Enduring  investment can be strengthened by (a) recognizing that the main investors in agriculture are the smallholder farmers  themselves, (b) engaging smallholder  producers and their organizations fully in the design and implementation of national strategies for agriculture and food security, (c) ensuring their secure tenure of land and improving their access to improved technology and innovation, (d) ensuring they benefit from key public goods - market infrastructure, price stabilization instruments (for both producers and consumers), affordable financial services, and functioning extension services. This calls for a combination of public and private investment involving farmer associations, agribusinesses, government, civil society groups and sources of financing.

4. Prioritizing on food security and post harvest losses along value chains:

 Virile functioning of interfaces between food and health systems will lead to reduced risks of disease, especially for food that are unsafe for human consumption. This is increasingly relevant as ecosystems change, due to climate change or human activity. Moreover, there is universal concern over post-harvest processing and handling losses and food consumption waste: they undermine the sustainability of food systems.

5. Building resilience to natural and man-made disasters: Poor rural and urban societies experience crises – such as those linked to volatile food prices or climatic shocks – with increasing frequency threatening their food and nutrition security. The sustainability and resilience of their livelihoods can be reinforced by developing a range of capacities and entrepreneurial skills, promoting non-farm rural employment and empowering smallholder farmers (producers) to diversify their on-farm and off-farm activities.

6. Ensuring agricultural food systems sustainability and climate sensitivity. As demand for food increases – as a result of population growth, urbanization, and changing dietary habits (dietary diversity), greater attention is given to the ecological footprint of agriculture and food systems. What are the options for enabling these systems to be socially, economically and environmentally sustainable, while becoming more productive and nutrition-sensitive? The dilemma is faced by all nations and issue of changes in climate, which is currently threatening agricultural production.  Climate-sensitive agriculture makes growth more sustainable, while improving the management of ecosystems, including soils, forests, water, fisheries, oceans, watersheds and biodiversity.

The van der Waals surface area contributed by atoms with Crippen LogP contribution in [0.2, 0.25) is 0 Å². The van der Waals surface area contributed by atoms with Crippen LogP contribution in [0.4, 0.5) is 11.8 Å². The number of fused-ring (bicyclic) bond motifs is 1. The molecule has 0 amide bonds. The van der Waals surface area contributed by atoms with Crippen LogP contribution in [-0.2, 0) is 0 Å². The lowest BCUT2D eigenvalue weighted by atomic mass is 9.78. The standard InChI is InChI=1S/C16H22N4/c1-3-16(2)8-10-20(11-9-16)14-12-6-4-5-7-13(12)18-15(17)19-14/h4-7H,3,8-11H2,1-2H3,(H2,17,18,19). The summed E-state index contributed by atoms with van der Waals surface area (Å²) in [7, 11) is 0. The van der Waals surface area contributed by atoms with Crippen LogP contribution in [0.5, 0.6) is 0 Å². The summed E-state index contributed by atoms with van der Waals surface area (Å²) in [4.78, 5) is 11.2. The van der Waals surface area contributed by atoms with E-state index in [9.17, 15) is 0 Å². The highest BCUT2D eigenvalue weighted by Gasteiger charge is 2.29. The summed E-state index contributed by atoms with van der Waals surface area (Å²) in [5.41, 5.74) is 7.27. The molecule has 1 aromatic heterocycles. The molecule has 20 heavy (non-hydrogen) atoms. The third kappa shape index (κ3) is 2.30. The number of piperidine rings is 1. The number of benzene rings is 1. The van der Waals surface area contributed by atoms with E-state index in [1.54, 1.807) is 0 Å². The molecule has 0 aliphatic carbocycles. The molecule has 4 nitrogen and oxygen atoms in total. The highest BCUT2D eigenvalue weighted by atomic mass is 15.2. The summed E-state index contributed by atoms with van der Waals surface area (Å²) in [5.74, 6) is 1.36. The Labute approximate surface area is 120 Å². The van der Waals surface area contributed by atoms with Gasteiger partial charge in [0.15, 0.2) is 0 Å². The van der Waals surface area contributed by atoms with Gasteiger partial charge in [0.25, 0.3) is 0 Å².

Empowering the women smallholder farmers:

 Smallholder farming households (Women) are very important in the food production and processing value chain. Equally, they are the drivers of change in ensuring nutrition and food security in the farming households. If women had the same access to productive resources as men, agricultural yields and output would increase and there would be a significant reduction in the number of impoverished people especially children. These women smallholder farmers may be empowered by enhancing their access to credit and control over land and other productive resources. Also, ensuring that women smallholder farmers are able to overcome institutional, social, and economic bottlenecks. Furthermore, Investing in the nutrition of women and their children and ensuring active participation of women in decision-making at all levels: from the household to public policy and development planning. By focusing on equity of access or opportunity, decision makers emphasize the interests of vulnerable people.